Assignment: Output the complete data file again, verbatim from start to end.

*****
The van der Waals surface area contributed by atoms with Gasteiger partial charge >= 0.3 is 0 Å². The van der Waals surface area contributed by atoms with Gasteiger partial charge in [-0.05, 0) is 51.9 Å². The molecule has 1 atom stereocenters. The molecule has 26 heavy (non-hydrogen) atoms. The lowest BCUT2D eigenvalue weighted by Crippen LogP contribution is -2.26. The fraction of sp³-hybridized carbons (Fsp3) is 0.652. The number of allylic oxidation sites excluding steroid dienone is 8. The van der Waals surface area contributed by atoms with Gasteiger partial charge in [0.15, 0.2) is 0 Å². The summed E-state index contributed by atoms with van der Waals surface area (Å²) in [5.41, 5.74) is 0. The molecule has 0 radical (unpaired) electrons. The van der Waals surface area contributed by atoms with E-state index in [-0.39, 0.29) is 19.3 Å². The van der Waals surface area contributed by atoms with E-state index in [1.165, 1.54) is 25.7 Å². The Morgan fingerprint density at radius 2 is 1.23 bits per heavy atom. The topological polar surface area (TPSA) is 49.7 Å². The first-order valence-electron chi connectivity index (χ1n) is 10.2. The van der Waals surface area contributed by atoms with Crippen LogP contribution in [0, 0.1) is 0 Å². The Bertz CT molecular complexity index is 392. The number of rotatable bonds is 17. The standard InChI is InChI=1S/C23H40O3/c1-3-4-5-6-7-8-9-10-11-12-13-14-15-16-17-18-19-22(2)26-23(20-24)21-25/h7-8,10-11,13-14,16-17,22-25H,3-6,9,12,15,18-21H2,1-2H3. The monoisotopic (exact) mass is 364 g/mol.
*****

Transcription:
The van der Waals surface area contributed by atoms with Gasteiger partial charge >= 0.3 is 0 Å². The van der Waals surface area contributed by atoms with Gasteiger partial charge in [-0.05, 0) is 51.9 Å². The molecule has 1 atom stereocenters. The molecule has 26 heavy (non-hydrogen) atoms. The lowest BCUT2D eigenvalue weighted by Crippen LogP contribution is -2.26. The fraction of sp³-hybridized carbons (Fsp3) is 0.652. The number of allylic oxidation sites excluding steroid dienone is 8. The van der Waals surface area contributed by atoms with Gasteiger partial charge in [0.15, 0.2) is 0 Å². The summed E-state index contributed by atoms with van der Waals surface area (Å²) in [5.41, 5.74) is 0. The molecule has 0 radical (unpaired) electrons. The van der Waals surface area contributed by atoms with E-state index in [-0.39, 0.29) is 19.3 Å². The van der Waals surface area contributed by atoms with E-state index in [1.165, 1.54) is 25.7 Å². The Morgan fingerprint density at radius 2 is 1.23 bits per heavy atom. The topological polar surface area (TPSA) is 49.7 Å². The first-order valence-electron chi connectivity index (χ1n) is 10.2. The van der Waals surface area contributed by atoms with Crippen LogP contribution in [0, 0.1) is 0 Å². The Bertz CT molecular complexity index is 392. The number of rotatable bonds is 17. The standard InChI is InChI=1S/C23H40O3/c1-3-4-5-6-7-8-9-10-11-12-13-14-15-16-17-18-19-22(2)26-23(20-24)21-25/h7-8,10-11,13-14,16-17,22-25H,3-6,9,12,15,18-21H2,1-2H3. The monoisotopic (exact) mass is 364 g/mol.